This was implemented by setting the Y values of Series 2 to zero in the outer 5 percent of each tail. This enables the blue Y values of Series 1 underneath to be displayed in those outer tails.

*(Click On Image To See a Larger Version)*

Changes to any of the yellow user inputs are automatically reflected in the Excel graph.

The following graph shows how the changes made to all nine user inputs are instantly and automatically reflected in the Excel area graph as follows:

*(Click On Image To See a Larger Version)*

**Excel Master Series Blog Directory**

**Click Here To See a List Of All Statistical Topics And Articles In This Blog**

**You Will Become an Excel Statistical Master!**

thanks for this, by the way I bought all your e-books a few years ago, do they come with updates from excel 2007, to later versions

ReplyDeleteThanks to writers from write my english essay service for the quick and professional help in writing my essay. I often use such writing services, as it is very difficult for me to write essays and some other types of academic papers. A few weeks ago I ordered an essay at ca.payforessay service. The paper was written quickly and professionally. It was also very convenient for me to select and order the necessary paper, as the site has convenient and advanced functionality. I will use this service to order other essays.

ReplyDeleteI was looking for some tips and guidelines for using statistical methods for data analysis for my thesis. But after reading this post, I am a bit confused as I haven’t understood many things here. That is why I have decided to UK thesis writing help service online because only professional help can get me a top-quality thesis with a perfect data analysis chapter.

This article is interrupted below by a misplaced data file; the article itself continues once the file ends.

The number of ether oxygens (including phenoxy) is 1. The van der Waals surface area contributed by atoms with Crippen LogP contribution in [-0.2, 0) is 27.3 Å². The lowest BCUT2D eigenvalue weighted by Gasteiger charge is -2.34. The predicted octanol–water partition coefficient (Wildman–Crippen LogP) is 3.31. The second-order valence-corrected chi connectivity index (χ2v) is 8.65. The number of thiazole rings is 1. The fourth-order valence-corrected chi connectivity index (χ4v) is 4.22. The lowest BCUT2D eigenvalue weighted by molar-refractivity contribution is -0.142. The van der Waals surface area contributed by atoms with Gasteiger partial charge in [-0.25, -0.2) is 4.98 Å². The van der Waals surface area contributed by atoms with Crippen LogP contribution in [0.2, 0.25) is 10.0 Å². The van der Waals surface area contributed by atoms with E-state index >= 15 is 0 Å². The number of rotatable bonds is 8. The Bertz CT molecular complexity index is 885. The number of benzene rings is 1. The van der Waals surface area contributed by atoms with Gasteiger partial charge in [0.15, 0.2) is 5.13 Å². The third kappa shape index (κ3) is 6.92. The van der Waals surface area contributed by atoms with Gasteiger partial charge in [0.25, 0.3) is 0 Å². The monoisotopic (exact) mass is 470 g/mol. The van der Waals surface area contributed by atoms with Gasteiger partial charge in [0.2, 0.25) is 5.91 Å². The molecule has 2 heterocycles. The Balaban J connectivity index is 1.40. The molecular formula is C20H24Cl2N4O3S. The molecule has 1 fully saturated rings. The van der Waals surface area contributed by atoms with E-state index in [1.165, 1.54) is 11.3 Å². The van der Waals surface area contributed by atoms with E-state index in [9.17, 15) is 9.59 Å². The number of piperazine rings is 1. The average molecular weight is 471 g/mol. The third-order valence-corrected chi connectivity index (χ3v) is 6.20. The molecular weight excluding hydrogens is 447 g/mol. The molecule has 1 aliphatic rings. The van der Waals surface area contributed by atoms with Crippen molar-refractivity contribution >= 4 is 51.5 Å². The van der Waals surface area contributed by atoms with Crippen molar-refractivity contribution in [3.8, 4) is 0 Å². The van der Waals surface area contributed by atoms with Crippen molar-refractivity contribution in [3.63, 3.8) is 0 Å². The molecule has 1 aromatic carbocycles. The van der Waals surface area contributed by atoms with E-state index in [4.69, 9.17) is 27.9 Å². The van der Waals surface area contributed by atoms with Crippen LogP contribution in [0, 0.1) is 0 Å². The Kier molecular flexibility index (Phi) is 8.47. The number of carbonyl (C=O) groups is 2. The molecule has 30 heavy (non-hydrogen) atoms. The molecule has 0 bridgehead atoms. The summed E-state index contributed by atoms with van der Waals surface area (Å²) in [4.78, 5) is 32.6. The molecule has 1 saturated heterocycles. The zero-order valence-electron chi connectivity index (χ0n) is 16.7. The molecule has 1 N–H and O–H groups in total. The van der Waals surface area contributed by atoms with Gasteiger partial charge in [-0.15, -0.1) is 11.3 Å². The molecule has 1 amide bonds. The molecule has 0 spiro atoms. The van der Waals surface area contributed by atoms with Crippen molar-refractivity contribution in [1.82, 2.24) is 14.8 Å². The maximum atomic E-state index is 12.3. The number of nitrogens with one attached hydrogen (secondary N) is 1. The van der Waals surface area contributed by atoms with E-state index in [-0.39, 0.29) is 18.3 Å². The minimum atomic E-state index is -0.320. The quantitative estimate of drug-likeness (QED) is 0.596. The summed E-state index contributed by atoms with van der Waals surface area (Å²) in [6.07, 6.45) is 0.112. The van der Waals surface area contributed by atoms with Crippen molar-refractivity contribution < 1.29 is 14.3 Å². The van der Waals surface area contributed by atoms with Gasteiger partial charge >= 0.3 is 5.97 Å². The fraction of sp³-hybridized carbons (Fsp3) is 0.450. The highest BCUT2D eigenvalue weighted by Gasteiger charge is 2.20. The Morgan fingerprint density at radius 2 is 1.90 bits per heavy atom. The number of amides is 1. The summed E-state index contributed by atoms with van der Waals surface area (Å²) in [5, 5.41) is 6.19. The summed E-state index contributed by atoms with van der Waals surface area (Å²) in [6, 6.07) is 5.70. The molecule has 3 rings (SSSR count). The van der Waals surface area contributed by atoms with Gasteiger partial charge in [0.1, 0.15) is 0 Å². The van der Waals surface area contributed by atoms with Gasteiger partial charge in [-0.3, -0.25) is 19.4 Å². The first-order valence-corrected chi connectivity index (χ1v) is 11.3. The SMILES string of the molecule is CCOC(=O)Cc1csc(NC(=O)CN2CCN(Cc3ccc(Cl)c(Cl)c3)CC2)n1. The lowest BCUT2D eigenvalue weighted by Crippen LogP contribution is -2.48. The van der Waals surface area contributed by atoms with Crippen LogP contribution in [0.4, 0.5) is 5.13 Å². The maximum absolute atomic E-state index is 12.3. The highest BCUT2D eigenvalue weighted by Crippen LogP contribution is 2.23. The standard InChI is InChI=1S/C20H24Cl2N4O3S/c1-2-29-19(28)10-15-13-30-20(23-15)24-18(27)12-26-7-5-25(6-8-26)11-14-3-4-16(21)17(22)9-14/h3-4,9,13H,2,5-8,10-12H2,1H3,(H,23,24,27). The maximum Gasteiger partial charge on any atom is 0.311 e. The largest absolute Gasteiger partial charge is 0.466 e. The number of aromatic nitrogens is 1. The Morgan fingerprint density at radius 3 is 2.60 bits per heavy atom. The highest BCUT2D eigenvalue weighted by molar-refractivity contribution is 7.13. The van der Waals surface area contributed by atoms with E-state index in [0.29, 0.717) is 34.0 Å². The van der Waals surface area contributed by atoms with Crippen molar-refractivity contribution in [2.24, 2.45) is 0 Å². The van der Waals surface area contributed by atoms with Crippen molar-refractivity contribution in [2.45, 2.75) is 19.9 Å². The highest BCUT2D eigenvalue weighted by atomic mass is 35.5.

ReplyDeleteThis is the best service for essay writing and homework! I use this one already professional personal statement writers two years and never had the problems! If you really wanna save your time and money - use it!

ReplyDeleteTerrific work! This is the type of information that is meant to be shared around the web. Thank you so much for sharing. ebsu cut off mark for physics with electronic

ReplyDelete

ReplyDeleteThanks for the fantastic Creating an Interactive Statistical Distribution shared with everyone. I have lots of spray feed knowledge here, I have learned new things from this post. Many thanks for sharing. abdu gusau polytechnic admission form closing date

I amazed by the transformative potential of IoT app development! The ability to seamlessly connect and control devices opens up a world of possibilities. Exciting times ahead for innovation and automation!

ReplyDeleteThis is a well written article, thank you for sharing these insights.

ReplyDeleteThese printable coloring pages in Germany are wonderful! My kids love them, and they really stimulate their creativity. Thanks for providing such a valuable resource!

ReplyDelete